18th Century
Leeds Pottery was originally founded in Hunslet, a village just outside Leeds, in around 1756. In its early years it was owned by members of two families, both called Green, who were then joined by a Lancashire businessman, William Hartley, giving the company the name under which it became famous Hartley Greens & Co. Rapid expansion followed and by 1790 the Pottery employed 150 people and its products were exported throughout Europe and as far afield as Russia and America.

19th Century
In the early 19th century, faced with fierce competition from overseas and changing fashions in tableware, the Pottery began to struggle. It underwent several changes of ownership, reflected in the company name which became Wainwright & Co, then Stephen & James Chappell, Warburton & Britton and lastly Richard Britton & Sons. It closed down in 1881 and the buildings were demolished. In 1888 production of Leedsware was restarted by James Wraith Senior, who had worked at Leeds Pottery in his youth. He used the old designs and marked his products “Leeds Pottery. This business was carried on by his sons until 1957.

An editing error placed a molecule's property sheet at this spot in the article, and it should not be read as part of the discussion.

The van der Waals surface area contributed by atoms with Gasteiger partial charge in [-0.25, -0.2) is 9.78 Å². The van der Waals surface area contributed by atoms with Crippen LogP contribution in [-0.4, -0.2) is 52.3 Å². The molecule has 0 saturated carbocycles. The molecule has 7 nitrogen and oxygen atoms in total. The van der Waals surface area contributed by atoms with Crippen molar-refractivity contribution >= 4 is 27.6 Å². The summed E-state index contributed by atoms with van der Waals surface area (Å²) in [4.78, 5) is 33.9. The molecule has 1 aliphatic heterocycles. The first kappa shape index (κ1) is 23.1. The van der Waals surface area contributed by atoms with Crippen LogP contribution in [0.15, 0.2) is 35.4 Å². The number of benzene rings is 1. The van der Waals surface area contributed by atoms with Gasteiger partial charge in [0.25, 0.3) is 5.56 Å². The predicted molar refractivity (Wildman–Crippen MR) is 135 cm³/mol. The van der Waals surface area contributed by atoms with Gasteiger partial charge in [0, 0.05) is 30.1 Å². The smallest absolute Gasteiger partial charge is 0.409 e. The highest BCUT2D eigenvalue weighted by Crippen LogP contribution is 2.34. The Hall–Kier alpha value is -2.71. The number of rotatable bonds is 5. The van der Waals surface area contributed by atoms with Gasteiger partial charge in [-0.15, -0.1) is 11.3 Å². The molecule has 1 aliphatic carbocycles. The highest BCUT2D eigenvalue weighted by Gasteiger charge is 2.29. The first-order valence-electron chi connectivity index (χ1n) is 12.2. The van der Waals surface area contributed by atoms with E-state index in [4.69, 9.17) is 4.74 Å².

Hartley Greens & Co produced several kinds of pottery but was particularly famous for its Creamware. This was a new type of earthenware made from white Cornish clay combined with a translucent glaze to produce its characteristic pale cream colour. Creamware was perfect for making the elegant and highly decorative tableware in demand in the Georgian age. Although it was also made by many other companies, the commercial success and outstanding quality of the Leeds product meant that in time all Creamware came to be popularly known as “Leedsware”.

20th Century
The next revival of Leeds Pottery began in 1983 when Leeds City Council started up a workshop for the disabled, making reproductions of pieces from its museum collections. When funding dried up, the Council was obliged to sell the business into the private sector and production was moved to Stoke-on-Trent, where raw materials and a suitably skilled workforce were available. The company then passed into the ownership of Mr John Croft in 1992 when it once again adopted the name Hartley Greens & Co. In 2011 by Denby Pottery, the Derbyshire based manufacturer who also own the nearby Burleigh Pottery. Committed to the unique handcrafted ceramics of Hartley Greens & Co we hope Leedsware is in for a very bright future.



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